So a little noticeable immediate improvement. The existing wall is decoupled. You doubled the mass on one side of a staggered stud wall and damped that mass.
Damping alone can increase a staggered stud wall performance 5 points. You added damping + mass on one side so one might have expected a 9-11 point increase perhaps. A 10dB increase in performance would correspond to a halving of the acoustic energy.
This assumes no flanking, and walls, ceiling and floor = flanking opportunity. Given your assessment of the improvement as well as the fact that a decoupled wall was as problematic as it was to begin with points to flanking. Likely significant flanking.
The triple leaf effect that we avoid is diminished as the air cavity increases. If you can add a 4-5" air cavity you are getting out of the danger zone so your improvements will have a chance to pay off.
There are several third party certified lab reports showing performance expectations of the surface treated. However, if only 60% of the sound energy is passing through that wall, then clearly even a perfectly soundproof wall will only reduce the sound you're hearing by 60%.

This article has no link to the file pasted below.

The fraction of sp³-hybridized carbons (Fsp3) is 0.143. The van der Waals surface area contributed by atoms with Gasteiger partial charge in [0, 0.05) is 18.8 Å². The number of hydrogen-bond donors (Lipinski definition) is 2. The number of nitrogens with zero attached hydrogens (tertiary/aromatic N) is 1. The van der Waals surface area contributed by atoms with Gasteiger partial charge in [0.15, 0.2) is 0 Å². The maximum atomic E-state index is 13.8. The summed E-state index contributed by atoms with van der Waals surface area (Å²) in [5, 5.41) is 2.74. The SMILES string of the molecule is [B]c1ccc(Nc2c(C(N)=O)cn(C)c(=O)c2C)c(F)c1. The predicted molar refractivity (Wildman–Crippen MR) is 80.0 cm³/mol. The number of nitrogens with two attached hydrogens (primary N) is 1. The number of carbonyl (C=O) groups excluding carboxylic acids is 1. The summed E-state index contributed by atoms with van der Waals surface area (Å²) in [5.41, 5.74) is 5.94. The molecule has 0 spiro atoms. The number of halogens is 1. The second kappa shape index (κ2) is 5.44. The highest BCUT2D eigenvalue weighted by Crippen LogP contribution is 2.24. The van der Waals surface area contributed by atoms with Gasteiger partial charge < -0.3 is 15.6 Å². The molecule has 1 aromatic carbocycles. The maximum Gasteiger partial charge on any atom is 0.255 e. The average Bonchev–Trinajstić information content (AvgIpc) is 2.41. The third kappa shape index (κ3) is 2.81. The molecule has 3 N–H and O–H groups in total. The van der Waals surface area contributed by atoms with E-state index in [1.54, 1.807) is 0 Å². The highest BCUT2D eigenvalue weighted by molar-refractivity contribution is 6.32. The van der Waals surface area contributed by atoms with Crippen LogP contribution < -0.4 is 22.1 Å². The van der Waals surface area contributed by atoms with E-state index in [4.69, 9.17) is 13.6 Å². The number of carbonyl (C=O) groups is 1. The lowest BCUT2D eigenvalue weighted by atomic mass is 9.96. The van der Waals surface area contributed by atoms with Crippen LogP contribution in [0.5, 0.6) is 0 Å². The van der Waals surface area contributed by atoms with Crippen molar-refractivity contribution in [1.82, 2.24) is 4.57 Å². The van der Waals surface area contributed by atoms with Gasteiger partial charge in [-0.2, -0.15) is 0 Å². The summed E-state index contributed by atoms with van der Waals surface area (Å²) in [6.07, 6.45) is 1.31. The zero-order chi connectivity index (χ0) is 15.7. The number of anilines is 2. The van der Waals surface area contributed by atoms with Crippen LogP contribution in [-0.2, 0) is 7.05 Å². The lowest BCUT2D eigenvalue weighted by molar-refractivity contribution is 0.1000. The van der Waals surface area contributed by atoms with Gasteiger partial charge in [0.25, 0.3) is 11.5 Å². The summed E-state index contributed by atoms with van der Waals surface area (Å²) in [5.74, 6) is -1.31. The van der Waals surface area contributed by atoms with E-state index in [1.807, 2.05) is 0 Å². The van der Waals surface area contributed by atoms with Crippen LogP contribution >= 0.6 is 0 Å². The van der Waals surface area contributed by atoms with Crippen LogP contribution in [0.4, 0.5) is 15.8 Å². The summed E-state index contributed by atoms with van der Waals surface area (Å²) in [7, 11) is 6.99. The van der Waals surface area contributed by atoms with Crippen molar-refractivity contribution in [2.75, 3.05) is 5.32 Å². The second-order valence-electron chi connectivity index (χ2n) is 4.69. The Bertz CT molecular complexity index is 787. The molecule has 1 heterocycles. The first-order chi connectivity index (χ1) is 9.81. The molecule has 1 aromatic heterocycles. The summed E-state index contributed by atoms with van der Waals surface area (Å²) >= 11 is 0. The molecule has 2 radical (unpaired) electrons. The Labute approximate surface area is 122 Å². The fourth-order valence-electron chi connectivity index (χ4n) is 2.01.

All data points to significant flanking so I would recommend turning your attention from the wall itself for a moment and look at how sound is flanking around your wall. Again floor, ceiling and side walls. Pipes, ducts, in the side walls, in the floor or ceiling near the wall as well.
This assumes the damping itself was applied correctly and that any penetrations in the drywall were properly sealed, as well as the perimeter of the wall, especially behind the base molding.